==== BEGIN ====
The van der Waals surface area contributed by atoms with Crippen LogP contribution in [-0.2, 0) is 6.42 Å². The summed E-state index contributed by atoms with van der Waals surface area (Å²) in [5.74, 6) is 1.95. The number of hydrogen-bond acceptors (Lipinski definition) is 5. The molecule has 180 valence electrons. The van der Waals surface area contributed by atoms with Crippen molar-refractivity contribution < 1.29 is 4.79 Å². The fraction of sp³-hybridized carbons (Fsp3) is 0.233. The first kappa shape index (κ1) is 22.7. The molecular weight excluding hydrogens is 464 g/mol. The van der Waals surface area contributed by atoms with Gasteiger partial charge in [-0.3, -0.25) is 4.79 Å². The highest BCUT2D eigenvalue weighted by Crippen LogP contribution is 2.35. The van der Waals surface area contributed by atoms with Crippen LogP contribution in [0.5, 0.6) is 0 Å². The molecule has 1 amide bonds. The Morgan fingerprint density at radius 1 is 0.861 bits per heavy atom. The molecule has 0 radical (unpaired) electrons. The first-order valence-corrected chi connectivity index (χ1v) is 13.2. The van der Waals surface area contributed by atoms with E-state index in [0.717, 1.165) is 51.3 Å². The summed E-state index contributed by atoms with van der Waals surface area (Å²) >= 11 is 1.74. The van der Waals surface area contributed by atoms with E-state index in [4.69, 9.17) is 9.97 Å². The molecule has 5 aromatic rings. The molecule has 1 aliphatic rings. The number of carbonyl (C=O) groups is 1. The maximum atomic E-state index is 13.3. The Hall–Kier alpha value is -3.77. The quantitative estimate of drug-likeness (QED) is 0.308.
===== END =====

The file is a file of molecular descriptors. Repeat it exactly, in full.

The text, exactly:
The van der Waals surface area contributed by atoms with Crippen LogP contribution in [-0.2, 0) is 6.42 Å². The summed E-state index contributed by atoms with van der Waals surface area (Å²) in [5.74, 6) is 1.95. The number of hydrogen-bond acceptors (Lipinski definition) is 5. The molecule has 180 valence electrons. The van der Waals surface area contributed by atoms with Crippen molar-refractivity contribution < 1.29 is 4.79 Å². The fraction of sp³-hybridized carbons (Fsp3) is 0.233. The first kappa shape index (κ1) is 22.7. The molecular weight excluding hydrogens is 464 g/mol. The van der Waals surface area contributed by atoms with Gasteiger partial charge in [-0.3, -0.25) is 4.79 Å². The highest BCUT2D eigenvalue weighted by Crippen LogP contribution is 2.35. The van der Waals surface area contributed by atoms with Crippen LogP contribution in [0.5, 0.6) is 0 Å². The molecule has 1 amide bonds. The Morgan fingerprint density at radius 1 is 0.861 bits per heavy atom. The molecule has 0 radical (unpaired) electrons. The first-order valence-corrected chi connectivity index (χ1v) is 13.2. The van der Waals surface area contributed by atoms with E-state index in [0.717, 1.165) is 51.3 Å². The summed E-state index contributed by atoms with van der Waals surface area (Å²) >= 11 is 1.74. The van der Waals surface area contributed by atoms with E-state index in [4.69, 9.17) is 9.97 Å². The molecule has 5 aromatic rings. The molecule has 1 aliphatic rings. The number of carbonyl (C=O) groups is 1. The maximum atomic E-state index is 13.3. The Hall–Kier alpha value is -3.77. The quantitative estimate of drug-likeness (QED) is 0.308.